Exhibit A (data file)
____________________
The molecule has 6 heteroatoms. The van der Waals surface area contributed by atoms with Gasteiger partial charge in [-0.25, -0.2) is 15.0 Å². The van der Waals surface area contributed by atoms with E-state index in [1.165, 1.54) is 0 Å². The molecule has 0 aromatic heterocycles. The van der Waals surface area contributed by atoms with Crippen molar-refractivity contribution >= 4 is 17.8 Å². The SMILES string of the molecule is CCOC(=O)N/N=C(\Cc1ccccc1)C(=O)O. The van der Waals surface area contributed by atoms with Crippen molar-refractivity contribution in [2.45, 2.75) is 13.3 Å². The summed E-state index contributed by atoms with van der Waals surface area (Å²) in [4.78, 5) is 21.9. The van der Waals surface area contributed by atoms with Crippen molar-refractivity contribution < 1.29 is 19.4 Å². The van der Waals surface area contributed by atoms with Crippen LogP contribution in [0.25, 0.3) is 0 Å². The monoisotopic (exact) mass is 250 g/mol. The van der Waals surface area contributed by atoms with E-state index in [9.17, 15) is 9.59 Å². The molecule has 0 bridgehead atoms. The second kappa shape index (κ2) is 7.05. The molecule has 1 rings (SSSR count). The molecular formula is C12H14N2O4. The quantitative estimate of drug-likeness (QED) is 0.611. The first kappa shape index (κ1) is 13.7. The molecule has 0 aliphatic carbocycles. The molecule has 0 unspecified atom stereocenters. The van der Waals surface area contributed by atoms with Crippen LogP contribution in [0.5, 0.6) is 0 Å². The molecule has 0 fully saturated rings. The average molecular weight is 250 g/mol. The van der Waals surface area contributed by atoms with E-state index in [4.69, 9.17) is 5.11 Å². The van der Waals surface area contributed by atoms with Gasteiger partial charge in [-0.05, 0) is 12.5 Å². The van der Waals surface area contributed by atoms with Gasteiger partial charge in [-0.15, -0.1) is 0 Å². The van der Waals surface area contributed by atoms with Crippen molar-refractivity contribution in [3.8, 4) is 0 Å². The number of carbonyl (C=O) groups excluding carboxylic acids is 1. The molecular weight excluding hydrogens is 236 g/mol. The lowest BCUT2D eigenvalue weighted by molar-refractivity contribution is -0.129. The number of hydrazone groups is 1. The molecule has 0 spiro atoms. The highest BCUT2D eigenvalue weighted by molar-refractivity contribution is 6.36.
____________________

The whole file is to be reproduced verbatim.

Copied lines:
The molecule has 6 heteroatoms. The van der Waals surface area contributed by atoms with Gasteiger partial charge in [-0.25, -0.2) is 15.0 Å². The van der Waals surface area contributed by atoms with E-state index in [1.165, 1.54) is 0 Å². The molecule has 0 aromatic heterocycles. The van der Waals surface area contributed by atoms with Crippen molar-refractivity contribution >= 4 is 17.8 Å². The SMILES string of the molecule is CCOC(=O)N/N=C(\Cc1ccccc1)C(=O)O. The van der Waals surface area contributed by atoms with Crippen molar-refractivity contribution in [2.45, 2.75) is 13.3 Å². The summed E-state index contributed by atoms with van der Waals surface area (Å²) in [4.78, 5) is 21.9. The van der Waals surface area contributed by atoms with Crippen molar-refractivity contribution < 1.29 is 19.4 Å². The van der Waals surface area contributed by atoms with Crippen LogP contribution in [0.25, 0.3) is 0 Å². The monoisotopic (exact) mass is 250 g/mol. The van der Waals surface area contributed by atoms with E-state index in [9.17, 15) is 9.59 Å². The molecule has 0 bridgehead atoms. The second kappa shape index (κ2) is 7.05. The molecule has 1 rings (SSSR count). The molecular formula is C12H14N2O4. The quantitative estimate of drug-likeness (QED) is 0.611. The first kappa shape index (κ1) is 13.7. The molecule has 0 aliphatic carbocycles. The molecule has 0 unspecified atom stereocenters. The van der Waals surface area contributed by atoms with Crippen LogP contribution in [0.5, 0.6) is 0 Å². The molecule has 0 fully saturated rings. The average molecular weight is 250 g/mol. The van der Waals surface area contributed by atoms with E-state index in [4.69, 9.17) is 5.11 Å². The van der Waals surface area contributed by atoms with Gasteiger partial charge in [-0.05, 0) is 12.5 Å². The van der Waals surface area contributed by atoms with Gasteiger partial charge in [-0.15, -0.1) is 0 Å². The van der Waals surface area contributed by atoms with Crippen molar-refractivity contribution in [3.8, 4) is 0 Å². The number of carbonyl (C=O) groups excluding carboxylic acids is 1. The molecular weight excluding hydrogens is 236 g/mol. The lowest BCUT2D eigenvalue weighted by molar-refractivity contribution is -0.129. The number of hydrazone groups is 1. The molecule has 0 spiro atoms. The highest BCUT2D eigenvalue weighted by molar-refractivity contribution is 6.36.